Breaking News

Muslims of Seville: A community in search of its place. Article by ´más+menos´magazine

The oldest Muslim community in Seville still in existence was founded by an ex-Catholic in 1985. The group, made up of converts and their descendants, talks today about life as a Muslim in what was, until 1284, one of the largest capitals of the Islamic world.

In the heart of the old town of Seville, the mix of cultures for which the city is known manifests itself. Circling the Plaza Ponce de León is a Catholic souvenir shop with Holy Week figurines in the window, the Church of St. Catalina, built on top of the ruins of a mosque in the 14th century and the original minaret still standing, and the Mosque Foundation of Seville, the prayer and meeting place for the oldest Muslim community in the city.

Although today the carpet-covered rooms of the Mosque Foundation serve immigrants and visitors from all around the world—Senegalese, Turks, Moroccans and more—the “nucleus” of this growing community, as its founder, Jalid Nieto, puts it, consists of Spaniard-by-birth converts to Islam and their families. The death of General Francisco Franco in 1975, after nearly forty years of dictatorship, resulted in more religious freedom for the country and allowed for the foundation of this community in 1985. In 2002, the community moved to its current headquarters in the Plaza Ponce de León, where today it serves as the site for salat (the custom of praying five times a day), Qur’an classes, and Arabic lessons.

Nieto, born in Seville, has a white beard and hair and a posture that makes one realize how tall he really is. He speaks eloquently and with a soft intensity, and he wears a suit jacket that calls to mind the image of a wise and well-traveled professor.

Nieto grew up in a “very intense” Catholic family, in his words, and converted to Islam when he was 24 or 25 years old after a long-term search for answers about the social, political and religious changes he saw Spain experiencing during the Democratic Transition period.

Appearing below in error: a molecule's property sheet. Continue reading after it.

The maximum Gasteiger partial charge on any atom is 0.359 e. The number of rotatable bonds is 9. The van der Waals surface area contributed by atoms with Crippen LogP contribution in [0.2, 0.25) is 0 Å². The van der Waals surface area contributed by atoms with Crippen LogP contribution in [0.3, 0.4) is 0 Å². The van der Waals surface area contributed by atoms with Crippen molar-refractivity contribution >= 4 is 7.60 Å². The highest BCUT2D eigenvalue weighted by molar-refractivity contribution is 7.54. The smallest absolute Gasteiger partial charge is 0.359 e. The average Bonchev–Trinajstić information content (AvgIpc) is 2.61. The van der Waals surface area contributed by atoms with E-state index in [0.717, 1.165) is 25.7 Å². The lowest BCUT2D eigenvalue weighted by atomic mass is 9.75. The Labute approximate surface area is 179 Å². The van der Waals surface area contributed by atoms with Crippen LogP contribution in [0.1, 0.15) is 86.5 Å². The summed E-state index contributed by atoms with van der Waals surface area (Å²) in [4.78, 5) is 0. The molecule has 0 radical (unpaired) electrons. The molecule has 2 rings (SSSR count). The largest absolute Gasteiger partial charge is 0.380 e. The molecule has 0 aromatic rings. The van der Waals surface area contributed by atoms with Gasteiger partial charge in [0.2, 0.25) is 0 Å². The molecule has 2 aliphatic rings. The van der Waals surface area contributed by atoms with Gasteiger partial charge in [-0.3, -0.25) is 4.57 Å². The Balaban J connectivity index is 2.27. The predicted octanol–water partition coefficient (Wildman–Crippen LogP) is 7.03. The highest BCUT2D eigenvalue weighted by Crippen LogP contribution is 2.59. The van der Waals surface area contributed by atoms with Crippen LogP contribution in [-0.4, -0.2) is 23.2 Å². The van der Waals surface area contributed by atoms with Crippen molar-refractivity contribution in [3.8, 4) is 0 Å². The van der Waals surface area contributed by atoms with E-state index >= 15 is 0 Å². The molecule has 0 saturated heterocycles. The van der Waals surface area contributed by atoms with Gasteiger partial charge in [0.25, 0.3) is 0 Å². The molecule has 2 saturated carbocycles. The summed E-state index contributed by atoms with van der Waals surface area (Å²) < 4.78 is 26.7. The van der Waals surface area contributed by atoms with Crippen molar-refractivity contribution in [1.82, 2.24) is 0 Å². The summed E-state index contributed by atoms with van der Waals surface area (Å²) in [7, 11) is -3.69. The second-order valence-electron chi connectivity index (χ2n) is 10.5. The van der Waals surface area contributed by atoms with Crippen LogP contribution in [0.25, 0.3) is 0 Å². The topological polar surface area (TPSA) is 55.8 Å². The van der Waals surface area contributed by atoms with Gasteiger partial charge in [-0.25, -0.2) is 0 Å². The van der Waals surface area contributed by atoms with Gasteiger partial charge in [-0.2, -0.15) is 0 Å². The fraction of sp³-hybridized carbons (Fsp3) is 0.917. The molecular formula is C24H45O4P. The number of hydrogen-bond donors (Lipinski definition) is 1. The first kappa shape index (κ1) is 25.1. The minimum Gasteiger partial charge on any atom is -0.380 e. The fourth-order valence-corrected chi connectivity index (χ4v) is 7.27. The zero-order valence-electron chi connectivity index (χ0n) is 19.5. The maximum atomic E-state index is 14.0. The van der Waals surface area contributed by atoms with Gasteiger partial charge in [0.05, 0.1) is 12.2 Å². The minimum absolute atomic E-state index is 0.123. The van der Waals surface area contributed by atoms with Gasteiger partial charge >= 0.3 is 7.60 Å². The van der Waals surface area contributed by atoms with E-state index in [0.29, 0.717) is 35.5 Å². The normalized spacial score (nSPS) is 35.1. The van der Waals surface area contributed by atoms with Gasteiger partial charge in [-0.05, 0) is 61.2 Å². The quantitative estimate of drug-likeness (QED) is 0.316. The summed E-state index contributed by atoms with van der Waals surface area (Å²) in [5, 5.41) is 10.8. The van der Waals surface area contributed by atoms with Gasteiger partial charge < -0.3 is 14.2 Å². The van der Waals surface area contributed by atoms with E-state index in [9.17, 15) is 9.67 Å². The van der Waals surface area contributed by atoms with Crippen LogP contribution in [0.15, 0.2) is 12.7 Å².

He had various jobs in his early twenties: working in civil rights, helping children with special needs and putting gypsy children into school as an employee of the city government. This work helped him expand his worldview and, at the same time, recognize his doubts with the Catholic faith.

“Really, all these life lessons that these social experiences gave me produced a questioning of values within myself—the established values within which I had lived. And I entered into a sort of internal investigation,” remembers Nieto. “You could define it as a quest for the most essential parts of oneself.”

One day in Granada, seated beneath the elm trees on the path that leads to the Alhambra, the grandiose palace and fortress constructed by the Nasrid dynasty, Nieto read a sentence in a book that changed the course of his life:

 The Qur’an is a recited book. It comes from silence and returns to silence. 

“That was tremendous. It impacted me,” Nieto said. “It all began to come together, with clear answers—this whole quest that I had started years before.”

The book that Nieto read about Islam during his elm-shaded moment of clarity by the Alhambra and many other books that he later read contributed to the creation of “a civilizing vision of Islam,” a worldview he says he shares with his five children and with new Muslims in his community.

“Never aggressive, punitive and extremist,” Nieto says about his interpretation of Islam, emphasizing the education of his family in classical European thought and culture: philosophy, music, history.

Nieto rejects the negative characterization of Islam in the world today. He says that he believes in “exactly the opposite: in serving society. I am educating my children in service to society.”

Asisa Nieto is one of these children. She and her friend Abdiya Meddings, a Briton who married Asisa’s cousin Umar, hold the same positive view of Islam. In a sunny café on the Guadalquivir River, they say that the problems associated with women in Islam don’t have any relation to the religion in which they grew up.

The young women smile a lot and talk between themselves in a mix of Spanish and English (Spaniard Asisa is earning a degree in English translation), and they have paired their fashionable clothing with light-colored headscarves that wrap around their hair like turbans. They could pass for glamorous 1940s film stars.